Were it not for the rarity of books on this subject, it is unlikely it would have found a publisher. One can only wish that Breen had a more scrupulous use of words and analysis to make up for what he lacks in facts. His challenging thesis and advocacy of negotiation is thought-provoking, but more evidence and research is required to take it seriously from a policy maker's viewpoint.
One of the reasons Breen's analysis may be lacking is that he is not an academic or a policy analyst. Rather, he is a Seoul-based management consultant, hence his possible sympathy to the prospect of negotiating with North Korea, which has considerable support in the South, for obvious emotional reasons, as the split between the two sides sundered families and loved ones. Breen was once a journalist. This explains his surprisingly colloquial style. He now specializes in advising businesses how to profit from their dealings with the communist state. This is yet another reason why financial dealings with the Jong regime may be less off-putting to him than other policy analysts and may ultimately have biased his judgment (Runkel, 2007).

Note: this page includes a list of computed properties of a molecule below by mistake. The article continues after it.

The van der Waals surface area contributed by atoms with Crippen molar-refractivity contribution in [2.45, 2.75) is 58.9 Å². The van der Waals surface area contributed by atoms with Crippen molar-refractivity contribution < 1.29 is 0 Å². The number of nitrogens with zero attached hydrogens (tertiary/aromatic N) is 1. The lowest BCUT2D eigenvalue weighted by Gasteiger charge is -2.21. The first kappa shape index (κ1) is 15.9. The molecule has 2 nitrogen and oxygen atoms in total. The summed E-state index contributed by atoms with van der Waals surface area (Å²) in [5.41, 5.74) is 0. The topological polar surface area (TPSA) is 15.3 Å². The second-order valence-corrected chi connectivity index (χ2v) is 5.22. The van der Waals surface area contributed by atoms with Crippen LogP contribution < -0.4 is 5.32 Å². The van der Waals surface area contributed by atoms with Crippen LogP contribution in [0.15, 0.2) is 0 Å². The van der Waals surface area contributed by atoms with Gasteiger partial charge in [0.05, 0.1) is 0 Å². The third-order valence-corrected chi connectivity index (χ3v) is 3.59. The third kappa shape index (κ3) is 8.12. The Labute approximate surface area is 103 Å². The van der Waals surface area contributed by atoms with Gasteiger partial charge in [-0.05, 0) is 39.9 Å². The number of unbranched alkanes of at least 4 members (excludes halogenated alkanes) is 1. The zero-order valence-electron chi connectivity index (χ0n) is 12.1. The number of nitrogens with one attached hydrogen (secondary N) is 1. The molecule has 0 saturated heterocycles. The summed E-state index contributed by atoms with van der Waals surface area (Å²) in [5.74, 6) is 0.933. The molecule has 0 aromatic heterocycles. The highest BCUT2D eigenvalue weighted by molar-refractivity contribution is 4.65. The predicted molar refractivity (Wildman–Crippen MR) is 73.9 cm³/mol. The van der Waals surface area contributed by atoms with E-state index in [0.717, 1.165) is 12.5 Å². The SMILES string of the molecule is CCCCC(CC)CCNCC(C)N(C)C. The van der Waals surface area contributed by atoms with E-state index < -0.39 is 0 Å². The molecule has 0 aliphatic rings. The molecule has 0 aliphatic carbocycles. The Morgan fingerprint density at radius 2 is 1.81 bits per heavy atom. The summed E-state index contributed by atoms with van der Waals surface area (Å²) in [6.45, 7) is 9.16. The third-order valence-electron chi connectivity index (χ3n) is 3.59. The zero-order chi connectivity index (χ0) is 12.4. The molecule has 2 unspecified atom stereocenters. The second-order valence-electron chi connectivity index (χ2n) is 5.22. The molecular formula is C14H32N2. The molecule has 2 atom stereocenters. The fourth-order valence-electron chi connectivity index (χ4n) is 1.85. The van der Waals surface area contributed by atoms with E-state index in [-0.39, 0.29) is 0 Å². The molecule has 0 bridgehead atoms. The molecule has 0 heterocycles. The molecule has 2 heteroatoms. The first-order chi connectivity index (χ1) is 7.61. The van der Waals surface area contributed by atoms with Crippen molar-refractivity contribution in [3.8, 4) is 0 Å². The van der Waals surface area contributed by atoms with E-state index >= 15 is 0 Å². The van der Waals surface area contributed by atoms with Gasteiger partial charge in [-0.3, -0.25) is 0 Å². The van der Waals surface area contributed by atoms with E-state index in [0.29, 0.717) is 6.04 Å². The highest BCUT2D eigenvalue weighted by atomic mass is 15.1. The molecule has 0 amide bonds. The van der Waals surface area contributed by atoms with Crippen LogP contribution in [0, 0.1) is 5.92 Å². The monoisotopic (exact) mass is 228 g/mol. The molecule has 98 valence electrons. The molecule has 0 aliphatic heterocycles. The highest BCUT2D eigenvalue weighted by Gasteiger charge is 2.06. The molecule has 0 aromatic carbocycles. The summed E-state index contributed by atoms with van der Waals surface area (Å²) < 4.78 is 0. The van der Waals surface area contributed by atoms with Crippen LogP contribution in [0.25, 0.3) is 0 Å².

Works… [Read More]
The World Politics of the Korean Peninsula: North Korea